This is my first Auto transmission although I have driven plenty in rental cars or fleet cars. This transmission makes me crazy mostly about the cruise control but in another way also. I think the gearing and shift points are set up for the EPA fuel economy test. I've never driven an Auto that will shift up into 4th gear when the car's hardly up to highway speed and then if you add even a touch of throttle it will downshift to 3rd.

I just drove from NV to CT and the mountains of the West were tough to take with the cruise control set at 75. Go to the Mechanical section for the lowdown on this. But never mind the mountains, in totally flat terrain if the highway rises to cross another road the car will briefly downshift to 5th and then will quickly shift to 4th sending the engine screaming on up to 5000 RPM.

I dumped a VW Jetta Sportwagen for this car pre emissions scandal and I would never buy VW again. DCT or CVT I would never buy one again.

Yes you can turn off the traction control.

I suggest you drive any one of the cars you are considering up the mountain grade you drive home on. After this rant you might think I'm steering you toward a different brand but I'm not. The RAV4 in manual mode of 4th gear might be your best option. It won't hunt that much but you have to be OK with the fact that you are not getting the fuel economy that you might get by being in "D" and sometimes being in 5th gear.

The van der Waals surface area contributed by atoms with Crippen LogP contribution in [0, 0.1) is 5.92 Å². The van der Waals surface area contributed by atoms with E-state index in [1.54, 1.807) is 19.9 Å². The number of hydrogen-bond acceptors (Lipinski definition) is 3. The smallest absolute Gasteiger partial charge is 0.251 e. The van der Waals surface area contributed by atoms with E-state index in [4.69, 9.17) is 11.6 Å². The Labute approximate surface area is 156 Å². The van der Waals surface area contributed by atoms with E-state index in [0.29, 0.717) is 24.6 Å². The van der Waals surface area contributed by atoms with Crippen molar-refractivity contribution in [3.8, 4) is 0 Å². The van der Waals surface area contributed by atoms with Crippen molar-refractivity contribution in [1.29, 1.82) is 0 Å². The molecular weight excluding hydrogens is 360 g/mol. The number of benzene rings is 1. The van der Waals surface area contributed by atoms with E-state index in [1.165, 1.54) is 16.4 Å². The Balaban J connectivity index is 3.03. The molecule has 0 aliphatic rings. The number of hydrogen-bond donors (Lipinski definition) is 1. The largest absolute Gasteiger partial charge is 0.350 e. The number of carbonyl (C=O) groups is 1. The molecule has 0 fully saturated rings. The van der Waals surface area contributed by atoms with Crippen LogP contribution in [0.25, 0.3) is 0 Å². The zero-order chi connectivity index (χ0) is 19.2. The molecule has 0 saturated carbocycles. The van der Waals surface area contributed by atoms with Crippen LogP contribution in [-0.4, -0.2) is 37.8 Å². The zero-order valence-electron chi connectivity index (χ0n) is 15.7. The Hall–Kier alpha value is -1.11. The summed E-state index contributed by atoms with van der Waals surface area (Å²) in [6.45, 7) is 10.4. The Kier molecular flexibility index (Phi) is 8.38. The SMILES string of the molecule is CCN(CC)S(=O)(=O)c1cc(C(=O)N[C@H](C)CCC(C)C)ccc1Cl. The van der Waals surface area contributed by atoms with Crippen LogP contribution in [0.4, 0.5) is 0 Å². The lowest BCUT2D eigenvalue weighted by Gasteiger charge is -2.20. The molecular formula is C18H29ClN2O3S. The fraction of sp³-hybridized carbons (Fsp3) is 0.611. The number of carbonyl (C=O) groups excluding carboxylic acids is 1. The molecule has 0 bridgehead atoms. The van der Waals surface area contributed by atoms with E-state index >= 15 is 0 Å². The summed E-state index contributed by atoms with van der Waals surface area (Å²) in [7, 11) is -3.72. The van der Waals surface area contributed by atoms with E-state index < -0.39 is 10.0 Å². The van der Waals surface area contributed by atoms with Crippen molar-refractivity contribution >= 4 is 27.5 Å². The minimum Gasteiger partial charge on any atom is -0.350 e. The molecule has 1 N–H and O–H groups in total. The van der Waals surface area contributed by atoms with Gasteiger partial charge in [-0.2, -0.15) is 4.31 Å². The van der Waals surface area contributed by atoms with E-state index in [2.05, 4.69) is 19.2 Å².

During my test drive I did not go over a rise with the cruise control on. I may still have ended up with the RAV4 but I would have test driven some other cars to see if I could find one that wasn't going around town at 1500 RPM and downshifting for every little rise or speed limit increase.

I've had the car almost 2 yrs. now and it's doing every thing I want it to. Just wish Toyota could flash my transmission with a software that held the gears more. ( BTW, SPORT mode isn't good enough for this.)
 

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......
I've had the car almost 2 yrs. now and it's doing every thing I want it to. Just wish Toyota could flash my transmission with a software that held the gears more. ( BTW, SPORT mode isn't good enough for this.)
I agree with the above, the tranny on cruise drives me nuts sometimes. For that reason alone I am considering a Hybrid with the CVT, but I haven't driven one yet so that may not come to be as I am not a fan of CVT's in general.

EDIT: I have read that the 2016 RAV transmission shifts smoother than the older of the same generation.